I love this poster done up by Switch 🙂
I was looking forward to this performance because the rehearsal got me so excited! You can’t see it from the photo below, but the stage is really high. Super nice to perform on!
I was supported by very awesome musicians. Here’s Eileen Chai on violin:
Peter Yeo on drums:
Nelson Tan (from “In Each Hand A Cutlass”) on bass (check out the bass strap):
and James Yeo on keys and Justin Low on guitar!
It’s very interesting to hear from Switch that they can only plan 2 months ahead for featured artists…. this is a sure sign that we are sorely lacking when it comes to original artists (who compose in Mandarin). Yes, we do have tons and tons of singers singing in various pubs/cafes/restaurants across Singapore. But very very few actually compose originals and even fewer among them can spare the $ and time to cut an EP album. It really is a chicken and egg issue.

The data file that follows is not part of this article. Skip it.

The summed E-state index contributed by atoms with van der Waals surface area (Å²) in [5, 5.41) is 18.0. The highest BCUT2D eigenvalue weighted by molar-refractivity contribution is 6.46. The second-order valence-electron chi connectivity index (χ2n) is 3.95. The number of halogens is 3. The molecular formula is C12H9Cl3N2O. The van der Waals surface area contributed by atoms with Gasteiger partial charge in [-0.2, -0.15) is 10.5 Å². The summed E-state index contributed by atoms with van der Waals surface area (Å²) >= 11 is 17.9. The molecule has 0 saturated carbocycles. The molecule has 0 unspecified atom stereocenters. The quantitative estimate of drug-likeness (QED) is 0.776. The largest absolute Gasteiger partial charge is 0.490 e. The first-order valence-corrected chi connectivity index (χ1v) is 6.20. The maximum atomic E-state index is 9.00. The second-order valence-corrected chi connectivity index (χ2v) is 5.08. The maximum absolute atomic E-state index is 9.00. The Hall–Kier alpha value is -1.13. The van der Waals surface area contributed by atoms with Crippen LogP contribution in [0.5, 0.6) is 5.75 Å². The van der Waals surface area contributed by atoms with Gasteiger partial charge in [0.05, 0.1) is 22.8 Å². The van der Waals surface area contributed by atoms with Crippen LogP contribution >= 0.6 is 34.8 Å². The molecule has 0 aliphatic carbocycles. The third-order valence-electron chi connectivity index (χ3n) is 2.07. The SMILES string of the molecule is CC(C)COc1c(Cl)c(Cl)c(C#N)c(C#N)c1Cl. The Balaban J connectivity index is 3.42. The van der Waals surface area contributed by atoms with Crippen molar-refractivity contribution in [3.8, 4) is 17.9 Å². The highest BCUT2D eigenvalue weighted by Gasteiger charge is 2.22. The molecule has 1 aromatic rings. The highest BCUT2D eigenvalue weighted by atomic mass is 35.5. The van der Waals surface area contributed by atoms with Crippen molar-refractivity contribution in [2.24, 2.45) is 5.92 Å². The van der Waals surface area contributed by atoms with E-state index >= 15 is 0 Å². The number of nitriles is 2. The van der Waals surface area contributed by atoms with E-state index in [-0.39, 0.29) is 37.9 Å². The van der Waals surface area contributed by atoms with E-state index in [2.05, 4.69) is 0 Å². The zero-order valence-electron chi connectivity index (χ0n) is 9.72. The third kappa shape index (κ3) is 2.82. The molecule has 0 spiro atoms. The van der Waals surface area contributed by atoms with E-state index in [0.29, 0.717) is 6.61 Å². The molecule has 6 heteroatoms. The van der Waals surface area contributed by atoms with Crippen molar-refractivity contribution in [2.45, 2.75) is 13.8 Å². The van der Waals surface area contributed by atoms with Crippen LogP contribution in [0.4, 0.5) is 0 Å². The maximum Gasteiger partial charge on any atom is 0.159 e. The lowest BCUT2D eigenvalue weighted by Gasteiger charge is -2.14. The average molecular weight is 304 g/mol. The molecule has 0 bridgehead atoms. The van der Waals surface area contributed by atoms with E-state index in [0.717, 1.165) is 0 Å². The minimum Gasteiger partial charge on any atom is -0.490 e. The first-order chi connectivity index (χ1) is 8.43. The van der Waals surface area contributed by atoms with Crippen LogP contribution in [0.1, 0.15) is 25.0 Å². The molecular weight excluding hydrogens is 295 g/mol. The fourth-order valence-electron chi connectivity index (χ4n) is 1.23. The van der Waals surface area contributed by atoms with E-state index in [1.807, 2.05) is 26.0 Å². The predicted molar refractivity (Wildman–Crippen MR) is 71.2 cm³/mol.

Because the truth is, most SE Asians want to listen to covers in pubs. As a pub singer, you love to sing, and to please the crowd (and the bosses), you have to be in touch with all the latest covers, which usually means taking time to update and learn. If you sing your original song on stage, the applause definitely does not match the applause for you doing a cover song (If it does, then it means you’re made it to the point of being recognised for your song-writing ability, but it rarely happens in Singapore without marketing your original songs on radios and TV like hell first).
It’s very interesting that foreigners (from the West) are appalled that bands and singers do covers in pubs here. When I go to England, it’s equally appalling to me that people do NOT want to listen to covers; they will go to a pub and hear the originals by this certain band, and if they like what they hear, they ‘follow’ the band, and tadah~, that’s how small bands can become really big in US/England if they do tours across cities. It is actually possible to build a name, just because there is an APPETITE for original songs from unknown musicians.
In the last few years, we have witnessed the increase of venues for open-mics, and I have to say that some talents’ works are astonishingly good and, even performance-ready. We need to keep open-mic venues alive, for one day, we just may tip it over and have as many, if not more, people wanting original songs rather than covers. And that is when, original artists can truly have enough support from their fellow countrymen.